(Bloomberg) -- Australian wages advanced at less than half the pace of inflation in the three months through June, backing the Reserve Bank's move to give itself more flexibility on interest rates.
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The wage price index climbed an annual 2.6% last quarter, less than economists' expectations of 2.7% and coming in well below headline inflation of 6.1%, government data showed Wednesday. The currency fell below 70 U.S. cents after the release and government bond yields also declined.
The slightly weaker result may prompt the RBA to use the wriggle room it gave itself this month to return to quarter-point rate hikes in September after three consecutive half-point moves. Governor Philip Lowe has been flagging stronger wage growth is in the pipeline and likely to provide additional support to inflation pressures in the period ahead.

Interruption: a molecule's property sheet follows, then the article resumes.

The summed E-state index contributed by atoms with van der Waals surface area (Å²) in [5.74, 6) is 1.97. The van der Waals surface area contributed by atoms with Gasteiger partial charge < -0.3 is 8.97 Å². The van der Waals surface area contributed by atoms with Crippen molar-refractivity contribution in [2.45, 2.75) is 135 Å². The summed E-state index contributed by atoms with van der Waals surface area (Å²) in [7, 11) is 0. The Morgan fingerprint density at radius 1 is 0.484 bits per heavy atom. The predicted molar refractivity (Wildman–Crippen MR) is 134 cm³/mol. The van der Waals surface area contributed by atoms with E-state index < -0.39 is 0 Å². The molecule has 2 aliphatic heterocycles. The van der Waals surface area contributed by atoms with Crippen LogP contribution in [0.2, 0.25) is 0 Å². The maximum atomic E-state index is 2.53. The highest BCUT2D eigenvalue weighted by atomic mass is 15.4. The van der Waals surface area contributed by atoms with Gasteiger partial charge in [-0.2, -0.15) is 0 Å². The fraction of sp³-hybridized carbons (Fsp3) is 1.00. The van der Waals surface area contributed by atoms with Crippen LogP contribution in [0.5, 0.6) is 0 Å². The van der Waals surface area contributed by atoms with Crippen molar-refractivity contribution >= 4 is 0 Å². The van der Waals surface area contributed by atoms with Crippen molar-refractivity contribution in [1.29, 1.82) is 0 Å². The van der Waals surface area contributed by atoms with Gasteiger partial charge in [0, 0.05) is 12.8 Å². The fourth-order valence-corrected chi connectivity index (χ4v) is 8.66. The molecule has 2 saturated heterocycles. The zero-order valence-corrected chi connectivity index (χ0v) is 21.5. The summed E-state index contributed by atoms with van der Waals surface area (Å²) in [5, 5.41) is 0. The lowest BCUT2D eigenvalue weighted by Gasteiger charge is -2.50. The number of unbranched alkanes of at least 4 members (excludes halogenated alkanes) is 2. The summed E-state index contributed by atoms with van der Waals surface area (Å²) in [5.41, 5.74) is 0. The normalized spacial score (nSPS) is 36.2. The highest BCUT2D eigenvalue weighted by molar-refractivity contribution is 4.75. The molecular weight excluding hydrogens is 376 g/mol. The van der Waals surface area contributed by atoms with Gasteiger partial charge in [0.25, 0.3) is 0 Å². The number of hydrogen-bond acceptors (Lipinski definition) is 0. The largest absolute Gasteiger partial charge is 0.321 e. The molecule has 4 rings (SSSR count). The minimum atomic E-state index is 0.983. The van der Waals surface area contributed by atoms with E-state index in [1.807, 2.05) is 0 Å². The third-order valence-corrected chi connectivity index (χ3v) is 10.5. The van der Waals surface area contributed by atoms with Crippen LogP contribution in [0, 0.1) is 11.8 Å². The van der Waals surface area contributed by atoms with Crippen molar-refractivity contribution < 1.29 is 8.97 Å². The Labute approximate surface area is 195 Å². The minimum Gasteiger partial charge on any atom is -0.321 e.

Australia's labor market is very tight, with unemployment at a 48-year low of 3.5% and vacancies elevated. Economists predict data Thursday will show the jobless rate remained unchanged in July as the economy added 25,000 roles.
In minutes of its August policy meeting released Tuesday, the RBA said liaison showed over 60% of firms expect to raise wages by more than 3% over the year ahead.
"Recent high inflation outcomes were a factor in current wage negotiations, but to date most firms expected to raise wages by less than inflation," it said.
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